We are going to go back to the Sotah ceremony in Num 5.11-31 to pick up some additional information. We are going to take a look at how this ceremony may have played a role in the life of Miriam, the mother of Yeshua. We will be using as a source for this study of the Sotah of Miriam the Mishnah, tractate “Sotah” and the book by Alfred Edersheim called “The Temple: Its Ministry and Services” p. 361-365.
We know from Isa 7.14 that a “virgin” will give birth to a son, and it would be a “sign.” So, what was the “sign” that Miriam was a virgin if this prophecy applied to Yeshua? We have touched on this concept earlier but we are going to get into more detail. First, we know that Yochanon Ha Matvil (John the Immerser) was conceived around the end of June (Luke 1.5-38), after Zachariah came home after serving his week in the Temple according to his division of Abiyah. We know when his division served because of the order of service given in 1 Chr 24.10.
Joseph’s reaction to Miriam’s “news” is seen in Mat 1.18-25. She informs him that she is pregnant. She conceived six months after Elisheva (Elizabeth) did with Yochanan, making it the month of Kislev when Yeshua was conceived, around Chanukah. Yochanon is born three months later, around Passover and Yeshua is born six months after that, around the festival of Sukkot. Now, the Sotah portion of Scripture was read in the synagogues (Num 5.11-31) between Sukkot and Chanukah. We are looking for the “sign” of Isa 7.14.
A young woman having a baby was not a “sign” for anyone to look at. It was very common. What is significant is Miriam went to the home of her cousin Elisheva. Zachariah was older and a respected priest, both were called righteous in Luke 1.6 in the sight of God. Miriam went to the house of a respected tzaddik immediately after the angelic visit and stayed three months, or until Passover (Luke 1.56-57).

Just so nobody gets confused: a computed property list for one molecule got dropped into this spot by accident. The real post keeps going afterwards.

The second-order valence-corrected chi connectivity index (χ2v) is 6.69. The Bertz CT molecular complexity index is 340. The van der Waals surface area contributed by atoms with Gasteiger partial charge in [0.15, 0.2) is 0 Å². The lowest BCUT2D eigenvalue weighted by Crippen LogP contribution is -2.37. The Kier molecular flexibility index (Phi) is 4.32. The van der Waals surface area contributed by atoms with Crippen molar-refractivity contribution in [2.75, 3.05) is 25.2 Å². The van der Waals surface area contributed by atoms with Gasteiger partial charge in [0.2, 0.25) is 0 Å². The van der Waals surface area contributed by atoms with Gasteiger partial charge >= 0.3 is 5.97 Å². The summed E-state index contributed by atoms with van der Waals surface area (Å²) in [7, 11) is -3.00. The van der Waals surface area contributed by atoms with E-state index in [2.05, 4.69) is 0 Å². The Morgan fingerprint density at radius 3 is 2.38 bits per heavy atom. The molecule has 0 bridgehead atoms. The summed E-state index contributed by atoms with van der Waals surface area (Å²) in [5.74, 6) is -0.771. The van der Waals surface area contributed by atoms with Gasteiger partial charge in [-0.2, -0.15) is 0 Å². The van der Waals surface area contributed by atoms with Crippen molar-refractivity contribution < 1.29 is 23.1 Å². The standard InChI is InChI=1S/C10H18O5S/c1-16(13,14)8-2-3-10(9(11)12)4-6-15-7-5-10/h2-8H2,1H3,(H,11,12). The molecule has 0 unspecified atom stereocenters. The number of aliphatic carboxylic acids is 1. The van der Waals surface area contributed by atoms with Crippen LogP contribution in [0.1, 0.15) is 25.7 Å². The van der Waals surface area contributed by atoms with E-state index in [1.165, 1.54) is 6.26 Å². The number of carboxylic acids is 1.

We know there is a ceremony in the Torah that could prove whether a woman is a virgin or not, and that ceremony is called the Sotah, meaning “one who has strayed.” We are going to take a look at the Sotah ceremony of Miriam, but there is no record of this in the Scriptures. We are presenting this as a way she could have shown everyone that she was a virgin according to Isa 7.14.
The Sotah ceremony was no longer practiced and done away with around 70 AD by Yochanon Ben Zakkai. This ceremony was associated with the Temple, and with the Temple destroyed, it could no longer be done. It will return with the next Temple. There are many other ceremonies associated with the Temple that cannot be done today, including the festivals, picking of lots, biblical leprosy, the Nazarite vow and much more. We know that the time in the wilderness was a supernatural environment, and so was the Temple.
There were two types of Sotah. First, there was the Sotah with no definite evidence. Second, there was the Sotah with some immoral behavior, and there is some evidence, like being pregnant. This is what Miriam was. She is called a “presumptive Sotah.” Sotah 1.1 in the Mishnah says that the husband must warn her before two witnesses, and he may make her drink the bitter waters on the evidence of one witness or his own evidence that she has gone aside in secret with another.